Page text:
This paper aims to elucidate how global ecological problems (such as climate change) affect everyday knowledge and practices in different sociocultural contexts. A qualitative research design based on interviews and focus groups was applied in France and in Germany Results show that 1) causes and consequences of climate change remain unfamiliar in both countries because of identity stakes (changes in nature will affect our culture) even if 2) in Germany risks are represented with a higher proximity 3) Climate change and ecological practices are anchored in different categories in each country: moral categories in Germany, linked to a global interpretation of climate change; political categories in France, associated with a local interpretation of climate change. Finally, ecological practices embody the very tension between nature and culture and are a way to link past relationships to nature and a possible future society.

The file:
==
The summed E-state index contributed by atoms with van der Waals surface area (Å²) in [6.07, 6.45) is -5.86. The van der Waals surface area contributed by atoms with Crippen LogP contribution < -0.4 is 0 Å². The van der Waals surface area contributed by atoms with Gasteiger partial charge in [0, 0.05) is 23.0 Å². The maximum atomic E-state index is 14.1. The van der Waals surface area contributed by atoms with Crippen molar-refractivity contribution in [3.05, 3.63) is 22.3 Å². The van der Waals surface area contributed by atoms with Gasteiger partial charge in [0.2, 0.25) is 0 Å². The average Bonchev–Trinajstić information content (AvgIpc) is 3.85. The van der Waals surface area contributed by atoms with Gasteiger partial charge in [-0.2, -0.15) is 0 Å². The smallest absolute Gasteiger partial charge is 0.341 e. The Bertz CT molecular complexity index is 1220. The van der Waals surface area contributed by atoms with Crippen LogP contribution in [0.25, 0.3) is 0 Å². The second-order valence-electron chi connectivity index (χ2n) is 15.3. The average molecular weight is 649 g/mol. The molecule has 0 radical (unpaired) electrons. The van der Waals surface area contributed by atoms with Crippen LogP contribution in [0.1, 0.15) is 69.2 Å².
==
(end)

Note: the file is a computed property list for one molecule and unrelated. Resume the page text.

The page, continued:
- SOCIAL REPRESENTATIONS
[Caillaud, Sabine] Univ Paris 05, Lab Psychol Menaces Sociales & Environm LPM, F-92774 Boulogne, France; [Flick, Uwe] Free Univ Berlin, Fachbereich Erziehungswissensch & Psychol Qualita, D-14195 Berlin, Germany
Caillaud, S (reprint author), Univ Paris 05, Lab Psychol Menaces Sociales & Environm LPM, 71 Ave Edouard Vaillant, F-92774 Boulogne, France.